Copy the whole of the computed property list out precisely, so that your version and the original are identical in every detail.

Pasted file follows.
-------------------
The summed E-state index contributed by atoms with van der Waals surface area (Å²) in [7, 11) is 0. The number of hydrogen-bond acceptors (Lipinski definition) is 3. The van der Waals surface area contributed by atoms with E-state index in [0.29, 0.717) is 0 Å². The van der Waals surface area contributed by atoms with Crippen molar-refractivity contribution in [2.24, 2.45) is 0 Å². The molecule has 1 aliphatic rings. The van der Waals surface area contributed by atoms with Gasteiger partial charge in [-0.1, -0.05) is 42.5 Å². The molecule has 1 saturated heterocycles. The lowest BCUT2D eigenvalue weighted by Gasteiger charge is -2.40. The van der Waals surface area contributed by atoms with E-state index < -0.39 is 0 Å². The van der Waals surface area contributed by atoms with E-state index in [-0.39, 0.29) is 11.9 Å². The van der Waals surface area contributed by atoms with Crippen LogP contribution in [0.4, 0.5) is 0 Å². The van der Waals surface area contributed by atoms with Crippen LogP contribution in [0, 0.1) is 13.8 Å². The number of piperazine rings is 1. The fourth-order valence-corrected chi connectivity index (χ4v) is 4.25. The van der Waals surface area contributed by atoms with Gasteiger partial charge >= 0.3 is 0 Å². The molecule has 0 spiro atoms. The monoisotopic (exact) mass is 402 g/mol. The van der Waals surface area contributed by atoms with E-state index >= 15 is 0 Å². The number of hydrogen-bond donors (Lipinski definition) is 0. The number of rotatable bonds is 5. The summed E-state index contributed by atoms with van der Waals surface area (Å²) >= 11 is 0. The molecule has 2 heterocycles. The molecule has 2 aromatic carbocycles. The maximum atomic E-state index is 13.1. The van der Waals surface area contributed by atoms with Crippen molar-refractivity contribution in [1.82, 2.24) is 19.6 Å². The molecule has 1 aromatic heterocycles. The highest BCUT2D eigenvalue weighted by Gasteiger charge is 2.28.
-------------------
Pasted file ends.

The summed E-state index contributed by atoms with van der Waals surface area (Å²) in [7, 11) is 0. The number of hydrogen-bond acceptors (Lipinski definition) is 3. The van der Waals surface area contributed by atoms with E-state index in [0.29, 0.717) is 0 Å². The van der Waals surface area contributed by atoms with Crippen molar-refractivity contribution in [2.24, 2.45) is 0 Å². The molecule has 1 aliphatic rings. The van der Waals surface area contributed by atoms with Gasteiger partial charge in [-0.1, -0.05) is 42.5 Å². The molecule has 1 saturated heterocycles. The lowest BCUT2D eigenvalue weighted by Gasteiger charge is -2.40. The van der Waals surface area contributed by atoms with E-state index < -0.39 is 0 Å². The van der Waals surface area contributed by atoms with E-state index in [-0.39, 0.29) is 11.9 Å². The van der Waals surface area contributed by atoms with Crippen LogP contribution in [0.4, 0.5) is 0 Å². The van der Waals surface area contributed by atoms with Crippen LogP contribution in [0, 0.1) is 13.8 Å². The number of piperazine rings is 1. The fourth-order valence-corrected chi connectivity index (χ4v) is 4.25. The van der Waals surface area contributed by atoms with Gasteiger partial charge >= 0.3 is 0 Å². The molecule has 0 spiro atoms. The monoisotopic (exact) mass is 402 g/mol. The van der Waals surface area contributed by atoms with E-state index >= 15 is 0 Å². The number of hydrogen-bond donors (Lipinski definition) is 0. The number of rotatable bonds is 5. The summed E-state index contributed by atoms with van der Waals surface area (Å²) >= 11 is 0. The molecule has 2 heterocycles. The molecule has 2 aromatic carbocycles. The maximum atomic E-state index is 13.1. The van der Waals surface area contributed by atoms with Crippen molar-refractivity contribution in [1.82, 2.24) is 19.6 Å². The molecule has 1 aromatic heterocycles. The highest BCUT2D eigenvalue weighted by Gasteiger charge is 2.28.